Service Dogs and Emotional Support Animals
With Special Guest: Jennifer Kolar, Atlas Assistance Dogs
Many people are confused about the differences between emotional support animals, service animals, and the laws and rights that each type of animal has under the ADA, especially with the recent Department of Transportation ruling defining emotional service animals as pets.
In this episode, Tami interviews Jennifer Kolar, founding member of Atlas Assistance Dogs, about these differences and laws. Listen in to hear several ways a service dog could help someone with fibromyalgia live a richer and more fulfilling life. Learn what it takes to have a service dog, what businesses have a right to ask you about your service dog, and the rights service animals have under the ADA.
Atlas Assistance Dogs provides an affordable way for individuals to train their dogs to be qualified service dogs.
- An emotional support animal, just by their very presence alone, provides comfort. The animal isn’t trained to do anything to directly mitigate a person’s disability or symptoms.
- A service animal, as defined under the American with Disabilities Act, is a dog or a miniature horse who has been individually trained to provide at least one task that mitigates the needs of somebody with a disability.
- We’re not trying to support people to have a life in spite of their disability. We’re trying to say, “Hey, let’s have the life you can have because of it.”
- There are only two things under the American with Disabilities Act that a business can ask you about your service dog.
- Service dogs really are about providing a massive amount independence for the individual.
- Service dogs can also really help somebody who’s a caretaker.
About Jennifer Kolar & Atlas Assistance Dogs
Jennifer has been surrounded by animals since she was a young child. She’s always had at least one dog at her side, and has been active in training since before she was 10. Dogs have been her constant companions; just as she has seen many a stray or shelter dog through fear and reactivity issues, they have seen her through hard times, too.
In 2008, Jennifer started actively volunteering, training, and working with service dog organizations. She has witnessed firsthand the amazing difference well-trained dogs can make in the lives of veterans, other adults, and children with physical, emotional, or psychological challenges. She is driven to help as many people and dogs as possible experience this transformation.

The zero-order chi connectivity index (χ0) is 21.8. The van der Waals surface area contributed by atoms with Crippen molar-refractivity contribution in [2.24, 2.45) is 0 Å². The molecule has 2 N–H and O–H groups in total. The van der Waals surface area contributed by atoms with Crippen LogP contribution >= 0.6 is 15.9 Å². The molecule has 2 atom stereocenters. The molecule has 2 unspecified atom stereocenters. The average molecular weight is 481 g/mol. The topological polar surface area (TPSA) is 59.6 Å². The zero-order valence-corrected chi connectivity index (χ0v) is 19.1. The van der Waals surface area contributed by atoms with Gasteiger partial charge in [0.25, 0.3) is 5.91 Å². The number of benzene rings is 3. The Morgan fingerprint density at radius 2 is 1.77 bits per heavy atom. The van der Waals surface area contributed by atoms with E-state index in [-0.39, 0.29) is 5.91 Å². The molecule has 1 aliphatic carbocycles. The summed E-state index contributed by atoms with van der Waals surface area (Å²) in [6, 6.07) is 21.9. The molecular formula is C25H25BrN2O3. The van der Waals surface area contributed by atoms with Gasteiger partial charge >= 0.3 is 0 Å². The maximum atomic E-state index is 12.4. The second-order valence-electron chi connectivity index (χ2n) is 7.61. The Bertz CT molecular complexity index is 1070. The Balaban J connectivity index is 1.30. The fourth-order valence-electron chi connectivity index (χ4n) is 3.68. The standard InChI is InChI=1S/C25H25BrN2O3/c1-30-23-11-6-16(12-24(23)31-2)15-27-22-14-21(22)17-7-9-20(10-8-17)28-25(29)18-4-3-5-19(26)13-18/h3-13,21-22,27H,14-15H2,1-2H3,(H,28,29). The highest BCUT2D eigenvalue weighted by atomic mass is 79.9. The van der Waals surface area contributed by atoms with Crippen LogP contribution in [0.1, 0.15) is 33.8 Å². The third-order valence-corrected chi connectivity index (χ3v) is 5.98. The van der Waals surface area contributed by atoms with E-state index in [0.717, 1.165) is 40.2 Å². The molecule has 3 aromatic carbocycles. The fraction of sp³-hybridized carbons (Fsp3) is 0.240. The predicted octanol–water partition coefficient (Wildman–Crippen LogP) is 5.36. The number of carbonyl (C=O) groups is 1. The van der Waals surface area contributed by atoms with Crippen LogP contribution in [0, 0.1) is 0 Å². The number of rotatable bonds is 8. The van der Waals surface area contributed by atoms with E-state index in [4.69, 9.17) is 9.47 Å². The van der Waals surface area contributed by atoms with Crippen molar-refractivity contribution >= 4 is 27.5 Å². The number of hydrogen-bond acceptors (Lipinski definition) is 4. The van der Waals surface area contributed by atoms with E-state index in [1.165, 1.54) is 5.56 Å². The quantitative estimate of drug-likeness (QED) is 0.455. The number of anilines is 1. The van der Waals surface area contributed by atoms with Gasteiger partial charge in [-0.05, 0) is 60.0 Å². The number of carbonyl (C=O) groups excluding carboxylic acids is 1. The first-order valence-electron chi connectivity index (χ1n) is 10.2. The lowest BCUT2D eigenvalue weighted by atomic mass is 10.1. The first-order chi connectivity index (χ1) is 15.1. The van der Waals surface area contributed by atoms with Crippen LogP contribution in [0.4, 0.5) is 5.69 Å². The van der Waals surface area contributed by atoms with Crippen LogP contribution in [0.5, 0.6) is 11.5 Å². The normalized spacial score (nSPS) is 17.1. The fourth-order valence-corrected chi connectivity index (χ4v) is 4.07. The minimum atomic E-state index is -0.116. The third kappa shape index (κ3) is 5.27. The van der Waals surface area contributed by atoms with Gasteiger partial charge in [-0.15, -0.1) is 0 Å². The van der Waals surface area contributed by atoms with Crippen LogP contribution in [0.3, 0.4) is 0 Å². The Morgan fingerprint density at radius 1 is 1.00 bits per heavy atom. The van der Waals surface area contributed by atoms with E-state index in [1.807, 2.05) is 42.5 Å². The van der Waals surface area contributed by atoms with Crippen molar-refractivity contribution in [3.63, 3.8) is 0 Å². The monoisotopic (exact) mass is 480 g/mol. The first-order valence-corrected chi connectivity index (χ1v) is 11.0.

Jennifer is a founding board member of Atlas Assistance Dog and currently serves as the organization’s vice president.
Atlas Assistant Dogs helps to overcome the barriers people with disabilities face in trying to get a service dog to help overcome some of the challenges of everyday life.
Atlas also knows that many people are capable of training their own service dogs, but there’s very limited support and resources available for owner training. To fill this gap, Atlas focuses on helping owners succeed at becoming trainers of their own animals. Trained Atlas volunteers work hands on with their clients, to guide them in their training, and to help them really just live fuller and more independent lives with the support of their service dog.
Connect with Jennifer and Atlas Assistance Dogs at AtlasDog.org.
Links & Resources
- Get free copies of Tami’s books here
- View our Fibromyalgia Stories of Hope and Healing event on the IFCI website here.
- Fibromyalgia Advisor Training Program — Our Spring 2021 class begins March 9th! This is hands-down the best way to improve your fibromyalgia symptoms.
- Schedule a consultation with Tami or one of her coaches through the International Fibromyalgia Coaching Institute
- Americans with Disabilities Act Service Animals FAQ
- Full new Department of Transportation ruling on Emotional Support Animals.
- New DOT ruling FAQ
- The Spoon Theory by Christine Miserandino
Other Episodes Mentioned
“Just wanted to say thank you! I’ve had chronic pain for 7 years and have recently been diagnosed with Fibromyalgia. Your book contains a wealth of information, and will help me plan ahead to manage this condition.
“I’ve also just listened to the year in review podcast while I went on a gentle walk. I’ll listen again and write the lists later on today.
“I’ve seen/read/listened to/been told a lot of information about how to manage chronic pain over the last few years, but the combo of stuff you put together really resonates with me as a holistic approach. I’m a boom and buster (currently completely overwhelmed by the last couple of week’s festivities), so stumbling on your stuff was the best happy accident ever!“
~ Deb in New Zealand